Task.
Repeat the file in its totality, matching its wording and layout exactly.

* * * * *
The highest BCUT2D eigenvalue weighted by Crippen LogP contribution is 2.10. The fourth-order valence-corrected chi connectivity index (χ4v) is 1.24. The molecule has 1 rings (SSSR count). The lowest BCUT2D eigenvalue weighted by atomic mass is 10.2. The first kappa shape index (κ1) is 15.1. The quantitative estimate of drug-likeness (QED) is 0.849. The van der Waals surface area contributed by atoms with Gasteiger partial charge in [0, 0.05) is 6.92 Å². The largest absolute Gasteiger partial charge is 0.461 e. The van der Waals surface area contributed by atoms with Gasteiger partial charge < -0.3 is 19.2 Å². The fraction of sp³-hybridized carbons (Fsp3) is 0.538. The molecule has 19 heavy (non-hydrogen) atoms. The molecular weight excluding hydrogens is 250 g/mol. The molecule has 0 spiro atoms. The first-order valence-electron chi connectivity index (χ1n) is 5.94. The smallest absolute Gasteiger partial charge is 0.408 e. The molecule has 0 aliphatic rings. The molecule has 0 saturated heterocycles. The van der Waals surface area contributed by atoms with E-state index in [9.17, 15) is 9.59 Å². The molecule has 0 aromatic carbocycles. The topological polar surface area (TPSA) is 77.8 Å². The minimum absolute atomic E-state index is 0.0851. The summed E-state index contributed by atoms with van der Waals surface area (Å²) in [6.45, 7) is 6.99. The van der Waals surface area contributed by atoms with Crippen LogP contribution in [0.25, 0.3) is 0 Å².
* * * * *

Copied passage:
The highest BCUT2D eigenvalue weighted by Crippen LogP contribution is 2.10. The fourth-order valence-corrected chi connectivity index (χ4v) is 1.24. The molecule has 1 rings (SSSR count). The lowest BCUT2D eigenvalue weighted by atomic mass is 10.2. The first kappa shape index (κ1) is 15.1. The quantitative estimate of drug-likeness (QED) is 0.849. The van der Waals surface area contributed by atoms with Gasteiger partial charge in [0, 0.05) is 6.92 Å². The largest absolute Gasteiger partial charge is 0.461 e. The van der Waals surface area contributed by atoms with Gasteiger partial charge < -0.3 is 19.2 Å². The fraction of sp³-hybridized carbons (Fsp3) is 0.538. The molecule has 19 heavy (non-hydrogen) atoms. The molecular weight excluding hydrogens is 250 g/mol. The molecule has 0 spiro atoms. The first-order valence-electron chi connectivity index (χ1n) is 5.94. The smallest absolute Gasteiger partial charge is 0.408 e. The molecule has 0 aliphatic rings. The molecule has 0 saturated heterocycles. The van der Waals surface area contributed by atoms with E-state index in [9.17, 15) is 9.59 Å². The molecule has 0 aromatic carbocycles. The topological polar surface area (TPSA) is 77.8 Å². The minimum absolute atomic E-state index is 0.0851. The summed E-state index contributed by atoms with van der Waals surface area (Å²) in [6.45, 7) is 6.99. The van der Waals surface area contributed by atoms with Crippen LogP contribution in [0.25, 0.3) is 0 Å².